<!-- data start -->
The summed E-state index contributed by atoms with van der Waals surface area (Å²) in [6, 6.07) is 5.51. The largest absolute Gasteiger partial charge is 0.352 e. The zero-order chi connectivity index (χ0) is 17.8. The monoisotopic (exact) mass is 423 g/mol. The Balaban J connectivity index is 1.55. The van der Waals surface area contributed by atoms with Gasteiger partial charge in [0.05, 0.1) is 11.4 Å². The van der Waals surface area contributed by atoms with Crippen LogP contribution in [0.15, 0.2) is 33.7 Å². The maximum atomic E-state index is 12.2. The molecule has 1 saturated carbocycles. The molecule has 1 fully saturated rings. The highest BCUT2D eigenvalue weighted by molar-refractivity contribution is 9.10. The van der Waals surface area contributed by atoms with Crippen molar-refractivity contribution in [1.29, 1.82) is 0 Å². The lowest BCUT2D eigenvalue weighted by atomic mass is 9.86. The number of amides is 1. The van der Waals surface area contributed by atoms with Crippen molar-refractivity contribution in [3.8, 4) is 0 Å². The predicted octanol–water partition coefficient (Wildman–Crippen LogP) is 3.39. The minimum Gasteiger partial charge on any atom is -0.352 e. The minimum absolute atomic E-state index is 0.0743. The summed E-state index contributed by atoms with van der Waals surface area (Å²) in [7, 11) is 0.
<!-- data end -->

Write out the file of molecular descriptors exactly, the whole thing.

The summed E-state index contributed by atoms with van der Waals surface area (Å²) in [6, 6.07) is 5.51. The largest absolute Gasteiger partial charge is 0.352 e. The zero-order chi connectivity index (χ0) is 17.8. The monoisotopic (exact) mass is 423 g/mol. The Balaban J connectivity index is 1.55. The van der Waals surface area contributed by atoms with Gasteiger partial charge in [0.05, 0.1) is 11.4 Å². The van der Waals surface area contributed by atoms with Crippen LogP contribution in [0.15, 0.2) is 33.7 Å². The maximum atomic E-state index is 12.2. The molecule has 1 saturated carbocycles. The molecule has 1 fully saturated rings. The highest BCUT2D eigenvalue weighted by molar-refractivity contribution is 9.10. The van der Waals surface area contributed by atoms with Crippen molar-refractivity contribution in [1.29, 1.82) is 0 Å². The lowest BCUT2D eigenvalue weighted by atomic mass is 9.86. The number of amides is 1. The van der Waals surface area contributed by atoms with Crippen molar-refractivity contribution in [3.8, 4) is 0 Å². The predicted octanol–water partition coefficient (Wildman–Crippen LogP) is 3.39. The minimum Gasteiger partial charge on any atom is -0.352 e. The minimum absolute atomic E-state index is 0.0743. The summed E-state index contributed by atoms with van der Waals surface area (Å²) in [7, 11) is 0.